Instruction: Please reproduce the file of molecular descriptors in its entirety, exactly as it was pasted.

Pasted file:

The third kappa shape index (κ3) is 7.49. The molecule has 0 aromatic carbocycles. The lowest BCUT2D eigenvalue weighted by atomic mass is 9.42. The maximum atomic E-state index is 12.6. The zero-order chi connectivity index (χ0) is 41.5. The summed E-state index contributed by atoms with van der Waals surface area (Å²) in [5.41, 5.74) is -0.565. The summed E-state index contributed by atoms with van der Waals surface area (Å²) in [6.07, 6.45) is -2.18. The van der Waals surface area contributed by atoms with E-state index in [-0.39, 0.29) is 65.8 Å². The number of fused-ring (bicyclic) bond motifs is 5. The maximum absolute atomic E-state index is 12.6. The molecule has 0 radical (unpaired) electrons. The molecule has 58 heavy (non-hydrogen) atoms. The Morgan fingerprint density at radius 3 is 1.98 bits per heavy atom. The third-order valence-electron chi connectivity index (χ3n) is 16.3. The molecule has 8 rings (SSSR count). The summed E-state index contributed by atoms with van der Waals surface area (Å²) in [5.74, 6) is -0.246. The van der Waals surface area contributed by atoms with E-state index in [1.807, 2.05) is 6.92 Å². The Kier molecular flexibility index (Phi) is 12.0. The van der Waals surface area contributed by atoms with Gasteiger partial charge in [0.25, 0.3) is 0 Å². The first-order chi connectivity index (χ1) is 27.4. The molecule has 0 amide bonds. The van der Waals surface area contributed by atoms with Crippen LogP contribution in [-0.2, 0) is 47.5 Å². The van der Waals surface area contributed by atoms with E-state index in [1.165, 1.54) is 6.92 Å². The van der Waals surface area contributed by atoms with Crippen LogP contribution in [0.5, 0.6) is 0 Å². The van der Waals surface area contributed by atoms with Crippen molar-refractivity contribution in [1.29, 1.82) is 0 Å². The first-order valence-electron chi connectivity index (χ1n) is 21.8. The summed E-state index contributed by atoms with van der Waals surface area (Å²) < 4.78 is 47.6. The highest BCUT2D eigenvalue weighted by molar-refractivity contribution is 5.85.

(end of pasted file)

The third kappa shape index (κ3) is 7.49. The molecule has 0 aromatic carbocycles. The lowest BCUT2D eigenvalue weighted by atomic mass is 9.42. The maximum atomic E-state index is 12.6. The zero-order chi connectivity index (χ0) is 41.5. The summed E-state index contributed by atoms with van der Waals surface area (Å²) in [5.41, 5.74) is -0.565. The summed E-state index contributed by atoms with van der Waals surface area (Å²) in [6.07, 6.45) is -2.18. The van der Waals surface area contributed by atoms with E-state index in [-0.39, 0.29) is 65.8 Å². The number of fused-ring (bicyclic) bond motifs is 5. The maximum absolute atomic E-state index is 12.6. The molecule has 0 radical (unpaired) electrons. The molecule has 58 heavy (non-hydrogen) atoms. The Morgan fingerprint density at radius 3 is 1.98 bits per heavy atom. The third-order valence-electron chi connectivity index (χ3n) is 16.3. The molecule has 8 rings (SSSR count). The summed E-state index contributed by atoms with van der Waals surface area (Å²) in [5.74, 6) is -0.246. The van der Waals surface area contributed by atoms with E-state index in [1.807, 2.05) is 6.92 Å². The Kier molecular flexibility index (Phi) is 12.0. The van der Waals surface area contributed by atoms with Gasteiger partial charge in [0.25, 0.3) is 0 Å². The first-order chi connectivity index (χ1) is 27.4. The molecule has 0 amide bonds. The van der Waals surface area contributed by atoms with Crippen LogP contribution in [-0.2, 0) is 47.5 Å². The van der Waals surface area contributed by atoms with E-state index in [1.165, 1.54) is 6.92 Å². The van der Waals surface area contributed by atoms with Crippen LogP contribution in [0.5, 0.6) is 0 Å². The van der Waals surface area contributed by atoms with Crippen molar-refractivity contribution in [1.29, 1.82) is 0 Å². The first-order valence-electron chi connectivity index (χ1n) is 21.8. The summed E-state index contributed by atoms with van der Waals surface area (Å²) < 4.78 is 47.6. The highest BCUT2D eigenvalue weighted by molar-refractivity contribution is 5.85.